Merrill Lynch fared worse. At least 108 veteran advisers who managed more than $20 billion in client assets, or about 1.1 percent of its total under management, at Merrill Lynch have left. Roughly two-thirds of those assets were managed by advisers who left to join a rival wirehouse brokerage like Morgan Stanley Smith Barney or UBS Wealth Management Americas. The rest was managed by advisers who opened independent firms or joined a smaller, regional firm.

Wells Fargo Advisors and UBS Wealth Management Americas, the third- and fourth-largest brokerages respectively, fared better in the first half of the year. The 52 veteran advisers leaving Wells managed just under $2 billion, while the 41 veteran advisers who left UBS managed about $4.7 billion.

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While Merrill recruited almost no top brokers into the company, Wells and UBS had the largest net flow of advisers as measured by client assets managed, roughly $6.4 billion and $3.1 billion. To calculate net flow, Reuters subtracted client assets managed by departing advisers from client assets managed by advisers joining the firm.

By that same calculation, Morgan Stanley Smith Barney was net positive $1.5 billion, while Merrill was net negative almost $20 billion. Despite the tallied losses, a Bank of America spokeswoman pointed to consistent growth of the firm's adviser force for the past nine quarters through recruiting, retention and its training program. It can take a trainee about a decade to build a book of business of $100 million in assets, according to recruiters. A Morgan Stanley Smith Barney spokeswoman said the firm continues to recruit "high quality financial advisers, including several marquee names from our competitors."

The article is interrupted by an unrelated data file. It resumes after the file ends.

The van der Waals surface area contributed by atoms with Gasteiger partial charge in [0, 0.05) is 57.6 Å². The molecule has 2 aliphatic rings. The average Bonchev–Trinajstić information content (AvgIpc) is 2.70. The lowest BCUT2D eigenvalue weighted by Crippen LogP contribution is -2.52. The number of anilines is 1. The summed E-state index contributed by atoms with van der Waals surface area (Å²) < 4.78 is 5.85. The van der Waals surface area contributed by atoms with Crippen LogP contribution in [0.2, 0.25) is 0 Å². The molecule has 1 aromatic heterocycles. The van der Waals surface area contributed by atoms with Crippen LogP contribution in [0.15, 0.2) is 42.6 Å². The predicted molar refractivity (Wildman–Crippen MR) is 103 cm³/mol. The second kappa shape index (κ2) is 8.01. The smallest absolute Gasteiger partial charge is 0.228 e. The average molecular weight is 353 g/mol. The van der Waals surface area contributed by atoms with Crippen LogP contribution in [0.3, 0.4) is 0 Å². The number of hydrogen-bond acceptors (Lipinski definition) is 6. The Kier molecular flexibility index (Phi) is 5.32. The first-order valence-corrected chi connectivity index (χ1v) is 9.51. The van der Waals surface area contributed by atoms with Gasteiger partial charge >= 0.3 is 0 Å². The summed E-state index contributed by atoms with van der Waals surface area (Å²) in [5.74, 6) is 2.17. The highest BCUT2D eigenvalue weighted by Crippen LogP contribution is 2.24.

While many defecting advisers jumped to another big brokerage, some of the biggest teams, fed up with the bank brokerage model entirely, went independent - including three teams each managing at least $1 billion in assets. While a subset of advisers have always left big brokerages to go independent, it has been rare for mega-producers to do so.

"Years ago, it would have been rare to see a substantive, $750,000 or above producer go independent," Sarch said. "It's an ever-increasing trend."

Wells Fargo, the only top U.S. brokerage with a separate unit for independent advisers, has benefited from that increased interest in brokers looking to go into business for themselves but who want to maintain ties to a big company.

Wells Fargo picked up at least 17 teams that each managed more than $200 million in client assets at their old firms in the first six months of the year. Many joined the company's independent brokerage, Wells Fargo Advisors Financial Network, which allows advisers to open their own independently run practice with the support of the company.

Among them was Florida-based adviser Michael Landsberg, who left Merrill Lynch after 18 years at the firm, and two partners. Landsberg, who managed $493 million in client assets with his partners, said that the defection of other senior teams at Merrill spurred the idea of his own departure.

"The quality of the folks that were leaving" was an eye-opener, he said.

Regional firms like Raymond James and Ameriprise, which have traditional employee brokerage divisions and separate independent broker-dealer units, also benefited from the 2012 departures, as did wealth management start-ups like HighTower Advisors LLC and Focus Financial Partners LLC.

Focus Financial scored one of the biggest teams this year, with veteran Connecticut-based adviser John Beirne, whose team managed $2 billion in client assets at Merrill. Focus Financial has more than $50 billion in assets.

Beirne, who had been at the same desk for 45 years, said he finally decided to go independent after Merrill Lynch placed limits on his ability to open new public pension funds last April.

Beirne and his team had many client accounts in municipal pension funds and estimated about 60 percent of their revenue stream came from those funds.

"When ... they didn't want to grow out their assets in this area anymore, it left us no choice," Beirne said.